“There is currently no incentive to establish real-world effectiveness among older adults. Older adults need a seat at the table,” said Mina Sedrak, M.D., M.S., lead author of the study and deputy director of the Center for Cancer and Aging at City of Hope, a world-renowned independent research and treatment center for cancer, diabetes and other life-threatening diseases.

Two in 5 Americans with cancer are age 70 or older, yet fewer than 25% of patients in cancer clinical trials registered with the Food and Drug Administration are in this age group, Sedrak said.

The study was published in the journal CA: A Cancer Journal for Clinicians on Oct. 1. Researchers reviewed 8,691 studies that evaluated barriers which hindered older adults from participating in cancer trials. Twelve articles defined complex, interrelated problems as root causes, including stringent eligibility criteria, physician concern for toxicity, ageism, transportation and caregiver burden.

Only one study implemented an intervention meant to increase enrollment of older adults in trials – and it was not successful. This finding starkly amplifies the lack of effective strategies to improve participation of this underrepresented group in cancer research.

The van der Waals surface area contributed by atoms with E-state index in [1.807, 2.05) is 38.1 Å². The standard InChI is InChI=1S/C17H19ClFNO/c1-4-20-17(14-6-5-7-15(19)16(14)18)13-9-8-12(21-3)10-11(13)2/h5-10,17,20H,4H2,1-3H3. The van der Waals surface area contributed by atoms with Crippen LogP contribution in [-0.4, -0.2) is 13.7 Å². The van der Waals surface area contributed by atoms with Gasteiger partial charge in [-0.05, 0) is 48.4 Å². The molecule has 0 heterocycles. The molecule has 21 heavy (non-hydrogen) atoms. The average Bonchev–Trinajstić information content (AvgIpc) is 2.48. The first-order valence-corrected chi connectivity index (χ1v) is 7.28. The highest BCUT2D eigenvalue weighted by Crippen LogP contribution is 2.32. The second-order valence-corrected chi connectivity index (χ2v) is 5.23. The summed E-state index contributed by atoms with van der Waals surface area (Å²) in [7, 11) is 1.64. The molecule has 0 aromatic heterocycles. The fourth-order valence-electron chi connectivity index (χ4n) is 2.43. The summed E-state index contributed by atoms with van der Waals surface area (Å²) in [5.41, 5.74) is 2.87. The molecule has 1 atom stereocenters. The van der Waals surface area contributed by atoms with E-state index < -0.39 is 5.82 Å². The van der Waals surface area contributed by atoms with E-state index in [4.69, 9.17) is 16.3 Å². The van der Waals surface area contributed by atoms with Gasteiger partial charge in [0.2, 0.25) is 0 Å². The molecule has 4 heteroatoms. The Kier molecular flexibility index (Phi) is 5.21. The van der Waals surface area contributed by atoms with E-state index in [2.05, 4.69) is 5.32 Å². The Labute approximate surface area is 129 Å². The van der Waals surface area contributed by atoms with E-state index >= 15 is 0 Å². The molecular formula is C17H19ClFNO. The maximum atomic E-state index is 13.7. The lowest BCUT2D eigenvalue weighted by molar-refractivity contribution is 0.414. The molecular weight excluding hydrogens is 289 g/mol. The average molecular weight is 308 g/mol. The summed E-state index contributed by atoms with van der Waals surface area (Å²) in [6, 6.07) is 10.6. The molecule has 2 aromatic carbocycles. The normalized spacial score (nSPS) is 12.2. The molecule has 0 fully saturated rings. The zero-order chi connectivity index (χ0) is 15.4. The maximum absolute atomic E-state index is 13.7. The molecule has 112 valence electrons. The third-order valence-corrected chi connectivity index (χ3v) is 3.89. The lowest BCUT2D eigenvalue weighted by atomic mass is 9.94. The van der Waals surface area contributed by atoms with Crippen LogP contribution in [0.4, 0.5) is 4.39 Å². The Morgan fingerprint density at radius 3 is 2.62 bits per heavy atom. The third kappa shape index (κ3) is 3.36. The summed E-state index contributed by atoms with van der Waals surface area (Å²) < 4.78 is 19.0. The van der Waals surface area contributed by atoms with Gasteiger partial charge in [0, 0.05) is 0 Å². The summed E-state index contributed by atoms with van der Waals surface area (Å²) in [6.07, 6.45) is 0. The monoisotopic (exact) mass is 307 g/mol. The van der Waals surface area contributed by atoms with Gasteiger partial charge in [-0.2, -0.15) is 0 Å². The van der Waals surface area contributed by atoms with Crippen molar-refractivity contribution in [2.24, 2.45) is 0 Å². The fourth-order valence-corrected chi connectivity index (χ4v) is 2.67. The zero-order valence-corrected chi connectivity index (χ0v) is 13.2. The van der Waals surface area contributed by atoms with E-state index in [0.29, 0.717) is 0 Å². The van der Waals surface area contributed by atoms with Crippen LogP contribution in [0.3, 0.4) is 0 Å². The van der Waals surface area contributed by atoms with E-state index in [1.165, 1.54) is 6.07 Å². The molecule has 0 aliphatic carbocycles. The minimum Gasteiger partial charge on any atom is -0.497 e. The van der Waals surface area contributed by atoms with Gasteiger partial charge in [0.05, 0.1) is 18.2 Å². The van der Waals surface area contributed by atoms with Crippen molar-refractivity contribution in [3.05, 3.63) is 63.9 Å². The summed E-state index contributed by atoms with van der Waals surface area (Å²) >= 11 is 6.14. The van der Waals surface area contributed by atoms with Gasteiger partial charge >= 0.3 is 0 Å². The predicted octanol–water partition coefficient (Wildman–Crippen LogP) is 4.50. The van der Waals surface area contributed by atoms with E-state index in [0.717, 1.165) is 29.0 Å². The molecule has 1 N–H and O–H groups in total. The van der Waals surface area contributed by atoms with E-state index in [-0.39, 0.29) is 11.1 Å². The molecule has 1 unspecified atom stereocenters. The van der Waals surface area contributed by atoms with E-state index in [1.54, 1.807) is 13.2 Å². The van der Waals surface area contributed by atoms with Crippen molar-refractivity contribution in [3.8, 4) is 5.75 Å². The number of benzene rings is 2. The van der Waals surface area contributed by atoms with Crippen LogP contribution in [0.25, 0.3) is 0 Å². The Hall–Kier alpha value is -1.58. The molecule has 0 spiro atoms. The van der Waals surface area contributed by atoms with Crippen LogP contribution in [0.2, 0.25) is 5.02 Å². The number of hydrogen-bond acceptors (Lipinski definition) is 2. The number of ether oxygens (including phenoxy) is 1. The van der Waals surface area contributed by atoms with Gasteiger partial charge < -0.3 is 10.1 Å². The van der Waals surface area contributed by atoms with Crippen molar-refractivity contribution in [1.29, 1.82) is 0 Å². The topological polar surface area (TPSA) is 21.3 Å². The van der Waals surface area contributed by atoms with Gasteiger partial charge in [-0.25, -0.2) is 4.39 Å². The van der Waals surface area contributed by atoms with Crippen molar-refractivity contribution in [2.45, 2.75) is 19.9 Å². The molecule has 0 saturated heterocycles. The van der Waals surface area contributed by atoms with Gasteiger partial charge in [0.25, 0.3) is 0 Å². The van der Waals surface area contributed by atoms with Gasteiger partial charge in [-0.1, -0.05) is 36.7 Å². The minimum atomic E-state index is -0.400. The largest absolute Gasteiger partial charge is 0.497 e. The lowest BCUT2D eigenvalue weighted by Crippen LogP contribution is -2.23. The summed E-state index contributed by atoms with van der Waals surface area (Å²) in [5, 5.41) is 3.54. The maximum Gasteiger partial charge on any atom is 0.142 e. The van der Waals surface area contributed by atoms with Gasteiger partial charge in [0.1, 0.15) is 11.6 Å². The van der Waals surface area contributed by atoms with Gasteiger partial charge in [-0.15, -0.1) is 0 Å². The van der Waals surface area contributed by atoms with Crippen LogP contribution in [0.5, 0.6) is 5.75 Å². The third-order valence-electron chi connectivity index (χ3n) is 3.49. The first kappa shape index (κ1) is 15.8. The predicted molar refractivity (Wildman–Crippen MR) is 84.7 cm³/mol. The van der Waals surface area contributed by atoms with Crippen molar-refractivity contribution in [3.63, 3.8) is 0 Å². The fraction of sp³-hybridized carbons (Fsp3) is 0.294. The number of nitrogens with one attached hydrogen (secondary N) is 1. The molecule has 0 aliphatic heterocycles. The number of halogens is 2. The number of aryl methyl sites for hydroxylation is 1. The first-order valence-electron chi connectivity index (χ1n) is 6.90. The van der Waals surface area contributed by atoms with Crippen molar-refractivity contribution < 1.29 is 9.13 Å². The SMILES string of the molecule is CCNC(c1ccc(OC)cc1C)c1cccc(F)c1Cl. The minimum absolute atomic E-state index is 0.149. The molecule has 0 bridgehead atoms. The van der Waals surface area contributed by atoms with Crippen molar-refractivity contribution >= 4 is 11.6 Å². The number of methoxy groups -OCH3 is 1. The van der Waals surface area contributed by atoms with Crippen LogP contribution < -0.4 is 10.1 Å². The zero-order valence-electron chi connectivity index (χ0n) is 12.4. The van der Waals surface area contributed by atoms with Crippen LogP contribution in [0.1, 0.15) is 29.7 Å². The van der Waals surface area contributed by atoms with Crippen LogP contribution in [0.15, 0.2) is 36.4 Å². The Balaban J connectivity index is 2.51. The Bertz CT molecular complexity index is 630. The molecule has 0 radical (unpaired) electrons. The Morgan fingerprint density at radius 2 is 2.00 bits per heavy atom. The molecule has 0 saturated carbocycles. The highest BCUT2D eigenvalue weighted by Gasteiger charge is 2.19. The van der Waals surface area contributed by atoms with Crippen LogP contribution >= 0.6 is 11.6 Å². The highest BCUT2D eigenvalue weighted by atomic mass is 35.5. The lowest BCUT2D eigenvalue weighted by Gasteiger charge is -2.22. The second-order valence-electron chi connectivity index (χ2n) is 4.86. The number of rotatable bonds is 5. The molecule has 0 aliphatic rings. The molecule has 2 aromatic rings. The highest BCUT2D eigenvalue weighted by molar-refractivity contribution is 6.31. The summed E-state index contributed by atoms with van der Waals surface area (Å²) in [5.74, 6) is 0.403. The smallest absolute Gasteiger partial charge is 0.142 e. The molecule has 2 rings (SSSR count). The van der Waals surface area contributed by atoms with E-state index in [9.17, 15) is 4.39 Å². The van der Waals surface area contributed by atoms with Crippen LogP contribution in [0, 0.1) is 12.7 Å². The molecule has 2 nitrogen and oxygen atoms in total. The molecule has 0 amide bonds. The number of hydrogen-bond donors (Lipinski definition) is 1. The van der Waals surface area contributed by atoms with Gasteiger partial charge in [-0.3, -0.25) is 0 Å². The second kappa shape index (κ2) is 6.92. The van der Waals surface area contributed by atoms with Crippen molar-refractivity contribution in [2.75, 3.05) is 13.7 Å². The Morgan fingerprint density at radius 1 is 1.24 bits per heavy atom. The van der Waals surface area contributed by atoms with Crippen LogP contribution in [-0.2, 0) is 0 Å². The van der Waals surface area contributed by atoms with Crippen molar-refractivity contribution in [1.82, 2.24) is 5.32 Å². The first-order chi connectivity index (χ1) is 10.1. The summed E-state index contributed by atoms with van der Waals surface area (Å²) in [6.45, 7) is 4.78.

The researchers report that cancer trials must ask appropriate questions tailored or driven by the needs of older adults with cancer and should measure relevant outcomes. Their call to action applies to all oncologists and primary care providers, not just geriatric oncologists, Sedrak said, adding that patients should advocate for themselves.

“Ask your doctor about clinical trial opportunities when you’re diagnosed with cancer and do your own research because there may be an option that you haven’t heard about. It may benefit you, but perhaps your doctor may not have considered you for the investigational trial,” he said.

William Dale, M.D., Ph.D., the study’s senior author and an oncologic geriatrician at City of Hope, said, “We don’t know enough about treating our largest group of cancer patients. In the midst of the COVID-19 pandemic, when enrollment in trials is lower than ever due to isolation and distancing practices, actively including older adults in clinical trials is incredibly important.” Dale is the Arthur M. Coppola Family Chair in Supportive Care Medicine at City of Hope.

City of Hope is a leader in offering older patients appropriate and personalized cancer care, as exemplified by the fact that Dale and his colleagues co-wrote the American Society of Clinical Oncology’s guidelines